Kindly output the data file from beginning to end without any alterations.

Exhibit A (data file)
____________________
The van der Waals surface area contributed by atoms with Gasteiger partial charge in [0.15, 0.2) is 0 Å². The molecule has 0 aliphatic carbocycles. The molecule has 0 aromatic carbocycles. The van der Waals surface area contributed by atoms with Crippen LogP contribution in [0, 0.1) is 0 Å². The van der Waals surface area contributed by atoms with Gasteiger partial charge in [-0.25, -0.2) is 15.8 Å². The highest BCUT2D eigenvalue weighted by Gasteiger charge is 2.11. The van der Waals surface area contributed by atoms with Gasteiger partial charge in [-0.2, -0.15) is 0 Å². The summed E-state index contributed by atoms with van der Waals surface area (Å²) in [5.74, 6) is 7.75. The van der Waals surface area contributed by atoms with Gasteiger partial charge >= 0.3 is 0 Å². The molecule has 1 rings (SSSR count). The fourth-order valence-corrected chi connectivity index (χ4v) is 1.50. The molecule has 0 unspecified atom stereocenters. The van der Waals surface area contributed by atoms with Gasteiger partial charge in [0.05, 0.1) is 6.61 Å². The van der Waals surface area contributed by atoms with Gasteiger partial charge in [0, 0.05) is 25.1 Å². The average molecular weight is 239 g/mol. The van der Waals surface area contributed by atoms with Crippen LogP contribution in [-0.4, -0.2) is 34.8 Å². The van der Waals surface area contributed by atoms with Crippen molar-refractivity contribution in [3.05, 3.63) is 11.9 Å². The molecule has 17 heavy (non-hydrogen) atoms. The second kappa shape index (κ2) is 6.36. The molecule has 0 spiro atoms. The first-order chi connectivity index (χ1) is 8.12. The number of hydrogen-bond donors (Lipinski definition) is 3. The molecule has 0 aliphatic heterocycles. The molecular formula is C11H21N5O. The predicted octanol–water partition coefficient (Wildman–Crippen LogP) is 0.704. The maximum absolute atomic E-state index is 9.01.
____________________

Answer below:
The van der Waals surface area contributed by atoms with Gasteiger partial charge in [0.15, 0.2) is 0 Å². The molecule has 0 aliphatic carbocycles. The molecule has 0 aromatic carbocycles. The van der Waals surface area contributed by atoms with Crippen LogP contribution in [0, 0.1) is 0 Å². The van der Waals surface area contributed by atoms with Gasteiger partial charge in [-0.25, -0.2) is 15.8 Å². The highest BCUT2D eigenvalue weighted by Gasteiger charge is 2.11. The van der Waals surface area contributed by atoms with Gasteiger partial charge in [-0.2, -0.15) is 0 Å². The summed E-state index contributed by atoms with van der Waals surface area (Å²) in [5.74, 6) is 7.75. The van der Waals surface area contributed by atoms with Gasteiger partial charge >= 0.3 is 0 Å². The molecule has 1 rings (SSSR count). The fourth-order valence-corrected chi connectivity index (χ4v) is 1.50. The molecule has 0 unspecified atom stereocenters. The van der Waals surface area contributed by atoms with Gasteiger partial charge in [0.05, 0.1) is 6.61 Å². The van der Waals surface area contributed by atoms with Gasteiger partial charge in [0, 0.05) is 25.1 Å². The average molecular weight is 239 g/mol. The van der Waals surface area contributed by atoms with Crippen LogP contribution in [-0.4, -0.2) is 34.8 Å². The van der Waals surface area contributed by atoms with Crippen molar-refractivity contribution in [3.05, 3.63) is 11.9 Å². The molecule has 17 heavy (non-hydrogen) atoms. The second kappa shape index (κ2) is 6.36. The molecule has 0 spiro atoms. The first-order chi connectivity index (χ1) is 8.12. The number of hydrogen-bond donors (Lipinski definition) is 3. The molecule has 0 aliphatic heterocycles. The molecular formula is C11H21N5O. The predicted octanol–water partition coefficient (Wildman–Crippen LogP) is 0.704. The maximum absolute atomic E-state index is 9.01.